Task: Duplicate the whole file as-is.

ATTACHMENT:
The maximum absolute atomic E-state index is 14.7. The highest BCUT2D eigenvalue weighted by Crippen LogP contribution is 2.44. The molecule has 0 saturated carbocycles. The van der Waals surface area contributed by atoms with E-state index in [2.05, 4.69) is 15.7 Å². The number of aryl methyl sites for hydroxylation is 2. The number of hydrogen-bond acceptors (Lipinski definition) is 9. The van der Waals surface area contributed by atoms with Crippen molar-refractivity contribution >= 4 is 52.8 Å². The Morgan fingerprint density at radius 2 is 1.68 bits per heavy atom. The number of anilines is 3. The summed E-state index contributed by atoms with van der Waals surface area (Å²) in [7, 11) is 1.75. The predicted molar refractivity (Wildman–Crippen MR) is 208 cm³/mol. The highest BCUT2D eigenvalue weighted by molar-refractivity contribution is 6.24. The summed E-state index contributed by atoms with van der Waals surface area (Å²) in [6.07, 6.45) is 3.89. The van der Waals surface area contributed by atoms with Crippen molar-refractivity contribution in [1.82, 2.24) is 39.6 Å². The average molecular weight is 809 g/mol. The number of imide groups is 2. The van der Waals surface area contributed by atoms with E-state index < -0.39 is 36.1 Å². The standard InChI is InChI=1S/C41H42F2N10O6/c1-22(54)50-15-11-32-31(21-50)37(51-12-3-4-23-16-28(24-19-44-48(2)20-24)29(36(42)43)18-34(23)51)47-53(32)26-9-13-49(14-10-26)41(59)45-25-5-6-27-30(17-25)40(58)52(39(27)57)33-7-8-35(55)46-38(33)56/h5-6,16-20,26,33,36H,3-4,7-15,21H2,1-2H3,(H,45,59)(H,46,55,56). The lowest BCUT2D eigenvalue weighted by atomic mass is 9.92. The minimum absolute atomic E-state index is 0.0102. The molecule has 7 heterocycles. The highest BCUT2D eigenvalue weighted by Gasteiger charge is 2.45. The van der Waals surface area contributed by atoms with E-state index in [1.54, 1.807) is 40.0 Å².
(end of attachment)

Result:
The maximum absolute atomic E-state index is 14.7. The highest BCUT2D eigenvalue weighted by Crippen LogP contribution is 2.44. The molecule has 0 saturated carbocycles. The van der Waals surface area contributed by atoms with E-state index in [2.05, 4.69) is 15.7 Å². The number of aryl methyl sites for hydroxylation is 2. The number of hydrogen-bond acceptors (Lipinski definition) is 9. The van der Waals surface area contributed by atoms with Crippen molar-refractivity contribution >= 4 is 52.8 Å². The Morgan fingerprint density at radius 2 is 1.68 bits per heavy atom. The number of anilines is 3. The summed E-state index contributed by atoms with van der Waals surface area (Å²) in [7, 11) is 1.75. The predicted molar refractivity (Wildman–Crippen MR) is 208 cm³/mol. The highest BCUT2D eigenvalue weighted by molar-refractivity contribution is 6.24. The summed E-state index contributed by atoms with van der Waals surface area (Å²) in [6.07, 6.45) is 3.89. The van der Waals surface area contributed by atoms with Crippen molar-refractivity contribution in [1.82, 2.24) is 39.6 Å². The average molecular weight is 809 g/mol. The number of imide groups is 2. The van der Waals surface area contributed by atoms with E-state index < -0.39 is 36.1 Å². The standard InChI is InChI=1S/C41H42F2N10O6/c1-22(54)50-15-11-32-31(21-50)37(51-12-3-4-23-16-28(24-19-44-48(2)20-24)29(36(42)43)18-34(23)51)47-53(32)26-9-13-49(14-10-26)41(59)45-25-5-6-27-30(17-25)40(58)52(39(27)57)33-7-8-35(55)46-38(33)56/h5-6,16-20,26,33,36H,3-4,7-15,21H2,1-2H3,(H,45,59)(H,46,55,56). The lowest BCUT2D eigenvalue weighted by atomic mass is 9.92. The minimum absolute atomic E-state index is 0.0102. The molecule has 7 heterocycles. The highest BCUT2D eigenvalue weighted by Gasteiger charge is 2.45. The van der Waals surface area contributed by atoms with E-state index in [1.54, 1.807) is 40.0 Å².